Jung and Film 2018
A discussion forum for exploring the paradoxical nature of love
through the medium of film
John Gosling, Renee Ramsden, Grace Reid
C G Jung Centre, 87 Main Road, Rosebank, Cape Town 7700
Friday evenings at
18h00 for 18h30
Archetypal symbols penetrate the emotions at a deep level and give the cinema its power to bypass the conscious state and go into the unconscious. Immersion in film viewing distracts the ego so that it disengages from its usual function as the primary filter of awareness…the unconscious, stimulated by symbols in the film, releases archetypal energies in the spectator’s psyche. (John Izod and Joanna Dovalis in Cinema as Therapy)
This year we will be reflecting on what Jung refers to as “the incalculable paradoxes of love”, as it relates to the archetype of the Self, the central organizer of the human psyche, and which synchronizes the growth of the human being, from conception and birth, through all the phases of life, from youth to old age, and finally, death. Jung says of the archetypal influences in our psyches: we are compelled to act by these energies, but are also free to reflect and thus make choices in terms of our actions.
Through the medium of film, we can reflect on the drama of life as it is played out by the various characters in the films who are often gripped by archetypal energies that compel them to action. This gives us the opportunity to observe the archetypal energies that often determines our fate while also becoming aware of the human capacity for reflection that, through increasing awareness, allows for choice and hence the determination of our destiny within the parameters of our fate. In the movies we have chosen, we will explore the origin of love as expressed in various mythologies and also see the paradoxical nature of this archetype in action, both in its destructive and healing aspects.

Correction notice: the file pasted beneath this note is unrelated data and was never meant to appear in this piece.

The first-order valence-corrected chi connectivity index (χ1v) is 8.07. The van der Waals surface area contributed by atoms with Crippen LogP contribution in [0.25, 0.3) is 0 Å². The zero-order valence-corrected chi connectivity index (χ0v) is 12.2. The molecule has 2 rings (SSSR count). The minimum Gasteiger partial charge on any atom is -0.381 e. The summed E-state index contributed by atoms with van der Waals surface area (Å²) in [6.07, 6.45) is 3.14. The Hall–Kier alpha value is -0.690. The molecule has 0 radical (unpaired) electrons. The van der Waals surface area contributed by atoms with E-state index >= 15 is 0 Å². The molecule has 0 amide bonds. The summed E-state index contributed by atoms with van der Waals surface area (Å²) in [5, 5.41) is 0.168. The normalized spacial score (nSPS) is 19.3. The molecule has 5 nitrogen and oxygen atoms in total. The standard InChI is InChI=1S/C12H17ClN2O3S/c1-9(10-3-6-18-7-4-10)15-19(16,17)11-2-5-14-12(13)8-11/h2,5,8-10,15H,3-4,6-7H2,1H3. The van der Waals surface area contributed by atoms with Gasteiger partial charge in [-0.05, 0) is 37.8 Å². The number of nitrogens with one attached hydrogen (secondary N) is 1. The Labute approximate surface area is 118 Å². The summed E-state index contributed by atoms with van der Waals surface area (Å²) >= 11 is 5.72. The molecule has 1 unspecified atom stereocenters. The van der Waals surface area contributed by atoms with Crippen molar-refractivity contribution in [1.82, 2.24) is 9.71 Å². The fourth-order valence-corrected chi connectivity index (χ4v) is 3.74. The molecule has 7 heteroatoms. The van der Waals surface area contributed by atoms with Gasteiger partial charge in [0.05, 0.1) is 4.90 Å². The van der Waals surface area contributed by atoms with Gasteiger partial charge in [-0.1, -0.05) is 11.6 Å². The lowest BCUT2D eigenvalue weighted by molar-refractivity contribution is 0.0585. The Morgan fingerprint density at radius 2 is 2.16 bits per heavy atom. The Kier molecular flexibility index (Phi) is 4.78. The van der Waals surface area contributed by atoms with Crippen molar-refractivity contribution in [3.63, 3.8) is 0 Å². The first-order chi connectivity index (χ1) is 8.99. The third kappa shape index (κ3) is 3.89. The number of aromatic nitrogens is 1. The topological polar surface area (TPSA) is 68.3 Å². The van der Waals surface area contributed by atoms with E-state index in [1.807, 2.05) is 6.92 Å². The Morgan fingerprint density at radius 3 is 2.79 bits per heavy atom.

These evenings are open to all who are interested. A panel discussion based on each film/documentary will be offered to participants by the above 3 analysts.
Dates and topics
9 March: Lars and the Real Girl
In this whimsical and heartfelt story set in a small midwestern town in the USA, Lars Linstrom (played by Ryan Gosling) is a painfully shy young man living in the garage behind the home of his brother and sister-in-law. Too shy to approach a human, yet yearning for relationship, Lars orders a life-size plastic sex doll from the internet and introduces her to the townspeople as his girlfriend Bianca. Concerned about Lars, his sister-in-law asks the town doctor and psychologist for help. The doctor diagnoses Bianca with low blood pressure and asks Lars to bring her for treatment once a week. She also asks the townspeople to treat Bianca as a real girl. During the course of the "treatments" Lars's story gradually unfolds. A crisis and resolution in the relationship with Bianca take place alongside this process. These brilliantly illustrate the power of projection, and the way in which it can be instrumental in a healing and transformation journey.